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Graduating Chicago fashion students of 2011

Four bright graduating fashion design students from Chicago-area schools share their best final looks and what comes next.

 (Photograph: Elizabeth Jochum)
Photograph: Elizabeth Jochum

 (Photograph: Elizabeth Jochum)
Photograph: Elizabeth Jochum

 (Photograph: Elizabeth Jochum)
Photograph: Elizabeth Jochum

 (Photograph: Elizabeth Jochum)
Photograph: Elizabeth Jochum

Julija Lubgane, Illinois Institute of Art–Chicago
The collection “All of my designs are architectural,” says the 28-year-old. You can see that influence in the Latvia-born design student’s pleating, sharp lines and geometrical elements in her final collection. Lubgane likes to stick with a neutral palette—such as gray, sky blue and green—for her dresses, jackets and jumpers. For this collection, though, she added bright hues in the lining of the garments, which add a nice pop of color.
After graduation Lubgane plans to stay in Chicago and work with a design company or assist a designer. “I want to really see how the industry works,” she says. One of her biggest passions is fashion illustration. She’s freelanced for a few local designers as a fashion illustrator and just completed illustrations for a commercial for Belk, the Southern department-store chain. “I’m trying to do both [design and illustration] and see where it takes me. Maybe I’ll even open my own boutique and really show Chicago what I can do.”

Maggie Burke, School of the Art Institute
The collection Rather than illustrating her designs in traditional fashion (no pun intended) in sketches for her final collection, 22-year-old Burke collaged printed cutout images of plants and menswear. The tenets of collage—mixing colors and textures—translate into this six-look collection. One of the standouts marries a hand-dyed cashmere knit skirt with a lace top and references the heavy-on-the-greens-and-blues color story of work by collage artist Wangechi Mutu.
After graduation Burke plans to apply for jobs and internships in New York City, ideally with Proenza Schouler, threeASFOUR, Thakoon or German knitwear company Stoll. “It’s really easy to say I want to start my own line, but a lot of things go into it that you don’t think of,” Burke says. “It’s not my ultimate goal. My goal is to be a designer and do what I really enjoy and see where that takes me.”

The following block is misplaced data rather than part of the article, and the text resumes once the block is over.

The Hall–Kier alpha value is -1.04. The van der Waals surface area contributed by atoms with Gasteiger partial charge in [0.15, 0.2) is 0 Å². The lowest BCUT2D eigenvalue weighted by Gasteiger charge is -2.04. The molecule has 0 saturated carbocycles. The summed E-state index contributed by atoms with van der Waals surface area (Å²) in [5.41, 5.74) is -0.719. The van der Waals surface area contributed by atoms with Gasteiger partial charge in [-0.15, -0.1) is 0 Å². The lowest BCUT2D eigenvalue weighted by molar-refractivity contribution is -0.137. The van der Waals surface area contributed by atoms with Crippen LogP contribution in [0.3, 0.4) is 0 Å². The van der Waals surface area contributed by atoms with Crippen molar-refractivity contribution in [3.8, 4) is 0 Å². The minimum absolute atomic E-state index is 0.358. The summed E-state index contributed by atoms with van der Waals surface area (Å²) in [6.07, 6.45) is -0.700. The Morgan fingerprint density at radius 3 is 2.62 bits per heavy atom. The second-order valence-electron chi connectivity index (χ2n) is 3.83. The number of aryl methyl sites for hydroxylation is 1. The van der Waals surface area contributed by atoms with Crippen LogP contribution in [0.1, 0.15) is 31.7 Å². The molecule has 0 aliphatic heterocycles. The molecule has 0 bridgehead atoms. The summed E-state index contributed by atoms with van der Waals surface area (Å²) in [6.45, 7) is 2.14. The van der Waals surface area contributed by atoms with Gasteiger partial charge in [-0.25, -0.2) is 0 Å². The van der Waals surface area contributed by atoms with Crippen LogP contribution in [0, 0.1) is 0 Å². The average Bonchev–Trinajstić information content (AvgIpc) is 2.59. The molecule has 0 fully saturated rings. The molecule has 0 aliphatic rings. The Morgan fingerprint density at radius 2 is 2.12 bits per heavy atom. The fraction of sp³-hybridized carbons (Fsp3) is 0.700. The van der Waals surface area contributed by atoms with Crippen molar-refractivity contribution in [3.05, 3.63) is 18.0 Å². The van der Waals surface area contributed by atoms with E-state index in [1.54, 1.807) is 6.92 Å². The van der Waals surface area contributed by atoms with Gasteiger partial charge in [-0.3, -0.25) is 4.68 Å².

Que Shebley, International Academy of Design and Technology
The collection Titled “Elegance of a Gladiator,” the 27-year-old’s final school project includes three looks inspired by Roman gladiators and early-20th-century high society. While his menswear, made with cashmere wool and neoprene,  represents a modernized version of a classic Italian suit from the 1900s, the women’s collection calls Missoni to mind: a knit casual-meets-eveningwear gown with a modest silk and organza tail.
After graduation If all goes well, Shebley will advance from his current status as semifinalist to contestant on the upcoming NBC fashion reality show, tentatively titled Fashion Star, filming this summer. But that’s not all he has planned. In the short term, he has aspirations to produce an experimental fashion show at the end of the year to launch his unisex, mens- and womenswear line, Drama Edge. He hopes to sell one women’s look and one men’s look—both toned-down versions of pieces from his final senior-year collection—on his website and in local boutiques. He’s also planning to pick up some tips on couture through an internship with Chicago-based designer Sam George Khouri. In the long term, he has his sights set on expanding to bridal, evening and costume design for films.

Kelsey Kreiling, Columbia College
The collection Inspiration struck Kreiling for her final project while the 23-year-old senior was in a letterpress class. “I just loved this poster about transportation and movement and growth,” she says. “So the pieces are inspired by abstracted transit maps.” The feminine dresses in the collection are primarily made of a silk crepe and chiffon, but Kreiling also mixes it up with large knit pieces made from alpaca yarn. The multiseasonal pieces (mostly dresses; Kreiling isn’t interested in pants at the moment) feature a color palette of gray, rich chocolate brown, bright peach and light mint.
After graduation Kreiling founded online fashion magazine LaundryMagazine just over a year ago and has been a contributor to fashion blogs including Refinery 29 and Oak New York. She’s going to continue on this media path. “I’m so excited to take Laundry in a new direction; we have a lot of really neat things coming up,” she says. Upcoming events with the magazine include a May 17 fashion show at the Garfield Park Conservatory. Kreiling also recently started a made-to-order bridal line, Annie Jane Bridal, and hopes to expand that, as well.